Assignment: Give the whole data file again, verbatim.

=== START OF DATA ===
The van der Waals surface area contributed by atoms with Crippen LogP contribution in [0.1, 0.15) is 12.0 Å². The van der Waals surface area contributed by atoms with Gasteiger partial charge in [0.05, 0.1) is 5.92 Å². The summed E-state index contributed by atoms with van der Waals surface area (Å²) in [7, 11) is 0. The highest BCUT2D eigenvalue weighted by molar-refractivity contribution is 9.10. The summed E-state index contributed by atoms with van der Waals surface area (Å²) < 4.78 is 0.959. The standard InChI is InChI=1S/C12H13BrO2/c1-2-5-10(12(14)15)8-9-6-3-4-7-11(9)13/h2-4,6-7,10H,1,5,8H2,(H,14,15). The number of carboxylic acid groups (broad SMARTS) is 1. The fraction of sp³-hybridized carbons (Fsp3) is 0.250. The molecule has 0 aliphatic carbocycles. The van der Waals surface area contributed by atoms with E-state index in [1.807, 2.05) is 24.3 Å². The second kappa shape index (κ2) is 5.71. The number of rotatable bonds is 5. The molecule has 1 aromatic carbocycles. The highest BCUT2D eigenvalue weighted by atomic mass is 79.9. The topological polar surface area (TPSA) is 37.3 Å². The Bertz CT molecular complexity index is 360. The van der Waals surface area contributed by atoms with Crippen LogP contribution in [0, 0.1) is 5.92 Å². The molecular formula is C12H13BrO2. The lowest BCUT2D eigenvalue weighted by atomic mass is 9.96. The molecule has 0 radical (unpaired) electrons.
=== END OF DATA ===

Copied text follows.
The van der Waals surface area contributed by atoms with Crippen LogP contribution in [0.1, 0.15) is 12.0 Å². The van der Waals surface area contributed by atoms with Gasteiger partial charge in [0.05, 0.1) is 5.92 Å². The summed E-state index contributed by atoms with van der Waals surface area (Å²) in [7, 11) is 0. The highest BCUT2D eigenvalue weighted by molar-refractivity contribution is 9.10. The summed E-state index contributed by atoms with van der Waals surface area (Å²) < 4.78 is 0.959. The standard InChI is InChI=1S/C12H13BrO2/c1-2-5-10(12(14)15)8-9-6-3-4-7-11(9)13/h2-4,6-7,10H,1,5,8H2,(H,14,15). The number of carboxylic acid groups (broad SMARTS) is 1. The fraction of sp³-hybridized carbons (Fsp3) is 0.250. The molecule has 0 aliphatic carbocycles. The van der Waals surface area contributed by atoms with E-state index in [1.807, 2.05) is 24.3 Å². The second kappa shape index (κ2) is 5.71. The number of rotatable bonds is 5. The molecule has 1 aromatic carbocycles. The highest BCUT2D eigenvalue weighted by atomic mass is 79.9. The topological polar surface area (TPSA) is 37.3 Å². The Bertz CT molecular complexity index is 360. The van der Waals surface area contributed by atoms with Crippen LogP contribution in [0, 0.1) is 5.92 Å². The molecular formula is C12H13BrO2. The lowest BCUT2D eigenvalue weighted by atomic mass is 9.96. The molecule has 0 radical (unpaired) electrons.